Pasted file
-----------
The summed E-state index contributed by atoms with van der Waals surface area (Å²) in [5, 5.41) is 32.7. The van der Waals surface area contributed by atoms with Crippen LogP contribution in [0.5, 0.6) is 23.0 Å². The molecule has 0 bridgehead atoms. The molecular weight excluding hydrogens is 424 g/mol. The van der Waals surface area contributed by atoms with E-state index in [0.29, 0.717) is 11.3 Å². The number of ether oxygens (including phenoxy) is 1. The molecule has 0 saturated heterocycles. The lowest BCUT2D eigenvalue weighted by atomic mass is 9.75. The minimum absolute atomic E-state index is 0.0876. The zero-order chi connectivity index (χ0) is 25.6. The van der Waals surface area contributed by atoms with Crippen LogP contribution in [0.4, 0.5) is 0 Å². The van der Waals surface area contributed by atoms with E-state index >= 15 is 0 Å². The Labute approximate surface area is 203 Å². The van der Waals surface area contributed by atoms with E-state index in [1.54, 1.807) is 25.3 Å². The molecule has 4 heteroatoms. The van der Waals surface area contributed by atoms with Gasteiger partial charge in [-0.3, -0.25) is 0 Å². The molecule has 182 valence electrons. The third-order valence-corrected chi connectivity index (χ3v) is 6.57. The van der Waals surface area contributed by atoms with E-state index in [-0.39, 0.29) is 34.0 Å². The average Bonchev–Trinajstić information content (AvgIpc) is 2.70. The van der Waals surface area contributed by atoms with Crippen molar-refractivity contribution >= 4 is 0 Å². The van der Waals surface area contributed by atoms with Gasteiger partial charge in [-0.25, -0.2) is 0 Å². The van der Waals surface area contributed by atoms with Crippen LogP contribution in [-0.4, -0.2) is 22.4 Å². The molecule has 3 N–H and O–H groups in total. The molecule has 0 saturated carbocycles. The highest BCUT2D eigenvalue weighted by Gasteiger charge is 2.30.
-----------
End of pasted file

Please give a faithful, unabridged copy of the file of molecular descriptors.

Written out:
The summed E-state index contributed by atoms with van der Waals surface area (Å²) in [5, 5.41) is 32.7. The van der Waals surface area contributed by atoms with Crippen LogP contribution in [0.5, 0.6) is 23.0 Å². The molecule has 0 bridgehead atoms. The molecular weight excluding hydrogens is 424 g/mol. The van der Waals surface area contributed by atoms with E-state index in [0.29, 0.717) is 11.3 Å². The number of ether oxygens (including phenoxy) is 1. The molecule has 0 saturated heterocycles. The lowest BCUT2D eigenvalue weighted by atomic mass is 9.75. The minimum absolute atomic E-state index is 0.0876. The zero-order chi connectivity index (χ0) is 25.6. The van der Waals surface area contributed by atoms with Crippen LogP contribution in [0.4, 0.5) is 0 Å². The van der Waals surface area contributed by atoms with E-state index >= 15 is 0 Å². The Labute approximate surface area is 203 Å². The van der Waals surface area contributed by atoms with E-state index in [1.54, 1.807) is 25.3 Å². The molecule has 4 heteroatoms. The van der Waals surface area contributed by atoms with Gasteiger partial charge in [-0.3, -0.25) is 0 Å². The molecule has 182 valence electrons. The third-order valence-corrected chi connectivity index (χ3v) is 6.57. The van der Waals surface area contributed by atoms with E-state index in [-0.39, 0.29) is 34.0 Å². The average Bonchev–Trinajstić information content (AvgIpc) is 2.70. The van der Waals surface area contributed by atoms with Crippen molar-refractivity contribution >= 4 is 0 Å². The van der Waals surface area contributed by atoms with Gasteiger partial charge in [-0.25, -0.2) is 0 Å². The van der Waals surface area contributed by atoms with Crippen LogP contribution in [-0.4, -0.2) is 22.4 Å². The molecule has 3 N–H and O–H groups in total. The molecule has 0 saturated carbocycles. The highest BCUT2D eigenvalue weighted by Gasteiger charge is 2.30.